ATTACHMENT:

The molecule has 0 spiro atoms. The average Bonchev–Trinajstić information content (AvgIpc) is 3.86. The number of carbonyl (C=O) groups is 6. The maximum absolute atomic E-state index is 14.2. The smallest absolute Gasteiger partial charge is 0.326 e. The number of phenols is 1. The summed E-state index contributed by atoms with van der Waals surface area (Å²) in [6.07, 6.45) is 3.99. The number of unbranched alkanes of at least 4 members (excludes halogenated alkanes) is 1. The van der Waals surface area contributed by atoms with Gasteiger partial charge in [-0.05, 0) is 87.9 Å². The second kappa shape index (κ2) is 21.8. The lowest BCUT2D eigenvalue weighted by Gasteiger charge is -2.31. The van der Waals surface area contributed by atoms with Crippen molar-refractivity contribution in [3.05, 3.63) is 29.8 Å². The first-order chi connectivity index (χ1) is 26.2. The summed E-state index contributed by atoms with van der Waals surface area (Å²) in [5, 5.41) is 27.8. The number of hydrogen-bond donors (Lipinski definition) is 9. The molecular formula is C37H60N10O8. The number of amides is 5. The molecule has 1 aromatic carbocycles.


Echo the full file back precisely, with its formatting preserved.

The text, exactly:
The molecule has 0 spiro atoms. The average Bonchev–Trinajstić information content (AvgIpc) is 3.86. The number of carbonyl (C=O) groups is 6. The maximum absolute atomic E-state index is 14.2. The smallest absolute Gasteiger partial charge is 0.326 e. The number of phenols is 1. The summed E-state index contributed by atoms with van der Waals surface area (Å²) in [6.07, 6.45) is 3.99. The number of unbranched alkanes of at least 4 members (excludes halogenated alkanes) is 1. The van der Waals surface area contributed by atoms with Gasteiger partial charge in [-0.05, 0) is 87.9 Å². The second kappa shape index (κ2) is 21.8. The lowest BCUT2D eigenvalue weighted by Gasteiger charge is -2.31. The van der Waals surface area contributed by atoms with Crippen molar-refractivity contribution in [3.05, 3.63) is 29.8 Å². The first-order chi connectivity index (χ1) is 26.2. The summed E-state index contributed by atoms with van der Waals surface area (Å²) in [5, 5.41) is 27.8. The number of hydrogen-bond donors (Lipinski definition) is 9. The molecular formula is C37H60N10O8. The number of amides is 5. The molecule has 1 aromatic carbocycles.